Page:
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JAMA Intern Med. 2015 May;175(5):733-43. doi: 10.1001/jamainternmed.2015.0217.

Effect of Primary Care-Based Education on Reassurance in Patients With Acute Low Back Pain: Systematic Review and Meta-analysis.

Author information

1
Neuroscience Research Australia, Sydney, Australia2School of Medical Sciences, University of New South Wales, Sydney, Australia.
2
Neuroscience Research Australia, Sydney, Australia.
3
Institute of Public Health, University of Heidelberg, Heidelberg, Germany.
4
Neuroscience Research Australia, Sydney, Australia4Sansom Institute for Health Research, University of South Australia, Adelaide, South Australia, Australia.

Abstract

IMPORTANCE:

Reassurance is a core aspect of daily medical practice, yet little is known on how it can be achieved.

OBJECTIVE:

To determine whether patient education in primary care increases reassurance in patients with acute or subacute low back pain (LBP).

DATA SOURCES:

Medline, EMBASE, Cochrane Central Register for Controlled Trials, and PsychINFO databases were searched to June 2014.

DESIGN:

Systematic review and meta-analysis of randomized and nonrandomized clinical trials.

STUDY SELECTION:

To be eligible, studies needed to be controlled trials of patient education for LBP that were delivered in primary care and measured reassurance after the intervention. Eligibility criteria were applied, and studies were selected by 2 independent authors.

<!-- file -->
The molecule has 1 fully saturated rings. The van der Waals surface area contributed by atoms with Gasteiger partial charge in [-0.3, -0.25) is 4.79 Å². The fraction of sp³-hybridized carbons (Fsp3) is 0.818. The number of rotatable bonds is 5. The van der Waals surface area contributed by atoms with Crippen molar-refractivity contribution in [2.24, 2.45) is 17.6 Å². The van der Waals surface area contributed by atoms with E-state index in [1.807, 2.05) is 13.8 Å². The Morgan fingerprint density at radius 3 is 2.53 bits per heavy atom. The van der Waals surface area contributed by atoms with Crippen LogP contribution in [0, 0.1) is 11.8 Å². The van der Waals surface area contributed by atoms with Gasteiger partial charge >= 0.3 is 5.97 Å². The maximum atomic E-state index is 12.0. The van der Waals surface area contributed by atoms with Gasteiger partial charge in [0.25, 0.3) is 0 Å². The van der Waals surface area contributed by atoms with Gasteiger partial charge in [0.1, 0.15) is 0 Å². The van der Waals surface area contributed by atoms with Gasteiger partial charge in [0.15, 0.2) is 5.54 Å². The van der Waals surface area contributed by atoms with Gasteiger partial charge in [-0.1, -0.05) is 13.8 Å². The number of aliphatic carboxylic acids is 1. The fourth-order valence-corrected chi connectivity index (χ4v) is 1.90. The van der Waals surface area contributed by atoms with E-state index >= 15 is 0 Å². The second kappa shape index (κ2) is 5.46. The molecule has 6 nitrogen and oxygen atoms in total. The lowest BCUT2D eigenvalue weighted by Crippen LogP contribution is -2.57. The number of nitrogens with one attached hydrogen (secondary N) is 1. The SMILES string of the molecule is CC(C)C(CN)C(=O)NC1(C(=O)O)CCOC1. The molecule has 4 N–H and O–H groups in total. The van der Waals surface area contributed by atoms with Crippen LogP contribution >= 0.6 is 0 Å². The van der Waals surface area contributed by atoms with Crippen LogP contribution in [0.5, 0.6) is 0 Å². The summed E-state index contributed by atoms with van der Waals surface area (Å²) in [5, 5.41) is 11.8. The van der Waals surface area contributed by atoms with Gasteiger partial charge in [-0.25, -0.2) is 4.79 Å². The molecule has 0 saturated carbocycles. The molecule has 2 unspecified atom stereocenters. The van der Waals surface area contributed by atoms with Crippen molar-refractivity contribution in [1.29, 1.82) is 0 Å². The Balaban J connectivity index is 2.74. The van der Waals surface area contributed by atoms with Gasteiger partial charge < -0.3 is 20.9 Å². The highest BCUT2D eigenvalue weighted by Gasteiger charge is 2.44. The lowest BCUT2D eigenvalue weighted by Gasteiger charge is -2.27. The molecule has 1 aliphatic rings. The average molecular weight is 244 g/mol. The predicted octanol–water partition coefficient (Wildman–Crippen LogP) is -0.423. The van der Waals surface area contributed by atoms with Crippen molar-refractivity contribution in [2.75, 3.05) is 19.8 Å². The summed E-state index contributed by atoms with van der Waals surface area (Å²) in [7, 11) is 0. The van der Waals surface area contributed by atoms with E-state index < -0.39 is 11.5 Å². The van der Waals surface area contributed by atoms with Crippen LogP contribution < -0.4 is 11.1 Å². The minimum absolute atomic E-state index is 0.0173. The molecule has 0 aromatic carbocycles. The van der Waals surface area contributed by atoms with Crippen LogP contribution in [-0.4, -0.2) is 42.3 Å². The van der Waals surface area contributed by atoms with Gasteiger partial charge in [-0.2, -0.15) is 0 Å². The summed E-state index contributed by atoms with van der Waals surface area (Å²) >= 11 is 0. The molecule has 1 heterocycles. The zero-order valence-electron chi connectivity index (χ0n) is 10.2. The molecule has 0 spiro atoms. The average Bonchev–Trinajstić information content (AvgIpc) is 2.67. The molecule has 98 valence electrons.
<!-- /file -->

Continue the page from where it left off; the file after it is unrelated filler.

MAIN OUTCOMES AND MEASURES:

The primary outcomes were reassurance in the short and long term and health care utilization at 12 months.

DATA EXTRACTION AND SYNTHESIS:

Data were extracted by 2 independent authors and entered into a standardized form. A random-effects meta-analysis tested the effects of patient education compared with usual care on measures of reassurance. To investigate the effect of study characteristics, we performed a preplanned subgroup analysis. Studies were stratified according to duration, content, and provider of patient education.

RESULTS:

We included 14 trials (n=4872) of patient education interventions. Trials assessed reassurance with questionnaires of fear, worry, anxiety, catastrophization, and health care utilization. There is moderate- to high-quality evidence that patient education increases reassurance more than usual care/control education in the short term (standardized mean difference [SMD], -0.21; 95% CI, -0.35 to -0.06) and long term (SMD, -0.15; 95% CI, -0.27 to -0.03). Interventions delivered by physicians were significantly more reassuring than those delivered by other primary care practitioners (eg, physiotherapist or nurse). There is moderate-quality evidence that patient education reduces LBP-related primary care visits more than usual care/control education (SMD, -0.14; 95% CI, -0.28 to -0.00 at a 12-month follow-up). The number needed to treat to prevent 1 LBP-related visit to primary care was 17.

CONCLUSIONS AND RELEVANCE:

There is moderate- to high-quality evidence that patient education in primary care can provide long-term reassurance for patients with acute or subacute LBP.

Comment in

PMID:
25799308
DOI:
10.1001/jamainternmed.2015.0217
[Indexed for MEDLINE]

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